The Coronado Times followed up with Bill Sandke on his response to the Fair Political Practices Commission (FPPC) investigation into his campaign finances. As we reported last week, an anonymous complaint was filed with the FPPC and an investigation was opened on November 9. The complaint alleges illegal reimbursements to the candidate of expenses paid by the campaign, and underreporting of campaign contributions and expenses.
Sandke quickly reported on his Facebook page that he was “100% certain not one of the errors are intentional and 200% committed to following any procedures or filings recommended by the FPCC to resolve this honestly, completely and quickly.” In that vein, Sandke quickly had follow-up conversations with the FPPC earlier in the week and yesterday and appears to be resolving the issues.
In our meeting, he said that he had clearly made errors, none of which were intentional and that he was intent on rectifying them. “The public deserves accurate and transparent information,” he said. The largest of the discrepancies resulted from an $850 county filing fee which should have been paid for out of the campaign directly, but which Sandke himself paid initially and later was reimbursed for. According to Sandke, because of clerical/accounting errors, it appeared as though he was being reimbursed for a fee already paid by his campaign.
According to Sandke’s understanding from the conversation with the FPPC official, the errors were considered to be small, technical errors. And, he was hoping that the situation could be resolved quickly. He said that they were his errors and “I need to fix them.” He was to have another conversation with the FPPC on Monday, November, 20.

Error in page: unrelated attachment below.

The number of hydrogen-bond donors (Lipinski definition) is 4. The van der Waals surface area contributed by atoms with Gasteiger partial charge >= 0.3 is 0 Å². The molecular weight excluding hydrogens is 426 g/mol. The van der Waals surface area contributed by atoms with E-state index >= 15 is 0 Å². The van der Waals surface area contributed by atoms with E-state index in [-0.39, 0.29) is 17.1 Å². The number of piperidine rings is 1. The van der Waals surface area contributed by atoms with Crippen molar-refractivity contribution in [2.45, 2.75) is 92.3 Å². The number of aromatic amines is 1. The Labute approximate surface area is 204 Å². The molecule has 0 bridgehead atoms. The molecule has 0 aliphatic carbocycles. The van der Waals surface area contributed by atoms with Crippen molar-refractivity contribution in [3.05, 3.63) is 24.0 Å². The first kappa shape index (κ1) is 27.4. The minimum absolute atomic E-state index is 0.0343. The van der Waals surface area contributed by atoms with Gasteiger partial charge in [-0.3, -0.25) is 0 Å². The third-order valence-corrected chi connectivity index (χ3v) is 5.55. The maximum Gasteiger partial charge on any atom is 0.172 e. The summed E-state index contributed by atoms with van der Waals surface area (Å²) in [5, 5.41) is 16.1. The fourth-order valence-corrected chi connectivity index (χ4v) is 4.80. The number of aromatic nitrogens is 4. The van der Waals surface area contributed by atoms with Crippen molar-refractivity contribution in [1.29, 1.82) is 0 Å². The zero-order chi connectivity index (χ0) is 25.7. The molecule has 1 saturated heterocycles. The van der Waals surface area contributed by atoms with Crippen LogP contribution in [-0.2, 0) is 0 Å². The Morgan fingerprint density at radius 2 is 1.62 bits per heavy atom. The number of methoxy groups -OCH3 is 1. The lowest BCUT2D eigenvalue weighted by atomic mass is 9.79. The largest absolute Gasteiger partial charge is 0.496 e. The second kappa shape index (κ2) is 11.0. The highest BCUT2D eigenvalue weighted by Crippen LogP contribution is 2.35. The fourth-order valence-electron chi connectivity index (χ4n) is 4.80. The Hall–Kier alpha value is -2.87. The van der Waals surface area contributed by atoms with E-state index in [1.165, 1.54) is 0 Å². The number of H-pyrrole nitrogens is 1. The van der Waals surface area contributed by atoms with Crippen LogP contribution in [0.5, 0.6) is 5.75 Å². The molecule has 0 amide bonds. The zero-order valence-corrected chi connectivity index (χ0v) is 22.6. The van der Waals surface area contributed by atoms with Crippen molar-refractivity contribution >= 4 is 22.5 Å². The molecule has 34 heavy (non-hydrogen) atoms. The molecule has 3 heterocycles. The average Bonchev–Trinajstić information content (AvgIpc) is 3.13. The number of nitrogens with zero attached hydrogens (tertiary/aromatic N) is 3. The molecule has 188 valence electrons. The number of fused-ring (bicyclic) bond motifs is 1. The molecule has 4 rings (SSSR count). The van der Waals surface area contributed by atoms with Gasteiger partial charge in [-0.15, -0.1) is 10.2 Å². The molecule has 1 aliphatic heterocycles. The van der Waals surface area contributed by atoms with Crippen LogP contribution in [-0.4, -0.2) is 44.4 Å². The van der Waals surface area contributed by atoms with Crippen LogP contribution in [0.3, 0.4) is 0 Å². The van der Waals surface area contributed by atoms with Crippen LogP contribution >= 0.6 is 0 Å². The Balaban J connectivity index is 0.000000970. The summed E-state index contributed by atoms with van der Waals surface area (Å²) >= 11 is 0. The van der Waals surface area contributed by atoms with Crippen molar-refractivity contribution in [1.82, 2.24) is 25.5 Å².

Sandke’s most recent Facebook update on the investigation repeats his understanding that the FPPC found “small, technical” violations. Sandke enumerates several, including omitting “2014” from his campaign name, writing “dentist” instead of “dental office,” and failing to shade a circle to specify type of donation. He did not mention the larger, $850 error, discussed above.
As we reported earlier, the FPPC only investigates complaints if they are deemed to have merit. Jay Wierenga, the Communications Director at the FPPC, confirmed that “Cases conclude in a variety of ways … Some cases are settled with a Warning Letter … there are cases that are settled with a no violation letter or an Advisory Letter [which is a case where there may be some evidence of a violation, but not enough to prove a case before a judge or in court].” In the case of a violation and, along with a Warning Letter, a fine(s) may be assessed.
For the future, Sandke says that if he runs again, he will definitely employ a professional to do his finances. Or, another possible tool to help all candidates is Netfile. According to Sandke, City Manager Blair King is looking into the possibility of using Netfile’s paperless finance disclosure software, which can help candidates create more transparent and accurate disclosure forms. Sandke says that this will be a topic of discussion at an upcoming December City Council Meeting.